Baxter, William (d.1871) (DNB00)

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BAXTER, WILLIAM (d. 1871), botanist, was appointed curator of the Oxford botanic garden in 1813, and retained the post until about 1854, when he was succeeded by his son, W. H. Baxter. He greatly raised the character of the Oxford garden, and established a library for the use of Oxford gardeners, of which Dr. Daubeney, then professor of botany, was president. In 1817 he was admitted an associate of the Linnean Society. Although not a voluminous writer, he contributed to Loudon's ‘Gardeners' Magazine’ and other periodicals; his chief work, however, was ‘British Phænogamous Botany, or Figures and Descriptions of the Genera of British Flowering Plants,’ in 6 vols. 8vo (1834–43), the drawings of which, by various artists, are mostly well executed, though of unequal merit, while the letterpress, for which Baxter was responsible, is carefully compiled and contains some original information. He devoted much attention to the smaller cryptogams, and prepared and distributed a series of leaf-fungi with a printed ticket attached to each, giving information as to name, place, &c. This was noteworthy at a time when the study of these lower forms was in its infancy. His help is acknowledged by many contemporary authors. He is described by Loudon as ‘one of the most modest and unassuming of men;’ but ‘no one ever came in contact with him,’ says another writer, ‘without being impressed by his amiable disposition, his great knowledge, his extraordinary memory, and his willingness to oblige.’ From the time of his retirement from Oxford Baxter did nothing which brought him into public notice, and when he died at Oxford, 1 Nov. 1871, in his eighty-fourth year, his name had become ‘a tradition of the past rather than a fact of the present.’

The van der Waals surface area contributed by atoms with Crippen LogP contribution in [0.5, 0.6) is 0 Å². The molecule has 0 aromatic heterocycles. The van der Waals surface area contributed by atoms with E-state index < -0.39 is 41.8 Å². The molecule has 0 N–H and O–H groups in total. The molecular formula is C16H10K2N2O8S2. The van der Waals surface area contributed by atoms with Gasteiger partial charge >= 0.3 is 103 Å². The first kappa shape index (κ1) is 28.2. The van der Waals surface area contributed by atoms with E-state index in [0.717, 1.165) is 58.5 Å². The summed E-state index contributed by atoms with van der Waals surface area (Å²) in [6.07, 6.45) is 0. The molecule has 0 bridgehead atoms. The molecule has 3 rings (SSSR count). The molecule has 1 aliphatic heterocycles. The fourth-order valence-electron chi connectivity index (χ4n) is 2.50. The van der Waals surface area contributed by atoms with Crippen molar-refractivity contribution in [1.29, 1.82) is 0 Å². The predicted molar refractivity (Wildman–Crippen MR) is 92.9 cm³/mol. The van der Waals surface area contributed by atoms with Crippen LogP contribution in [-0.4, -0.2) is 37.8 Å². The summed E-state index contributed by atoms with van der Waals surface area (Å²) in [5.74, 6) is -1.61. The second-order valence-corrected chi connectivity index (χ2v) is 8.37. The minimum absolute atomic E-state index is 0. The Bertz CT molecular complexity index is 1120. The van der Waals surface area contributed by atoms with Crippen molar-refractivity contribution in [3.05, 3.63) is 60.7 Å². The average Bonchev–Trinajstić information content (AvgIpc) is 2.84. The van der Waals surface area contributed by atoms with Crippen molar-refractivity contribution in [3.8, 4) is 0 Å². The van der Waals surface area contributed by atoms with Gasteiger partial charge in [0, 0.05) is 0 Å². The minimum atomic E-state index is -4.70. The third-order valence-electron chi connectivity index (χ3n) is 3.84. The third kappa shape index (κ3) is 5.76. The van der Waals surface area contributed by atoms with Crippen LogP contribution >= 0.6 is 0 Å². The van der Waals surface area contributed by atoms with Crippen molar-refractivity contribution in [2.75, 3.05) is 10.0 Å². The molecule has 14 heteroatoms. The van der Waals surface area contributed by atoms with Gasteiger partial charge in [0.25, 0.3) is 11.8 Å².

[Gardeners' Chronicle, 1871, 1426; Gardeners' Magazine, x. (1834), 110–13.]

J. B.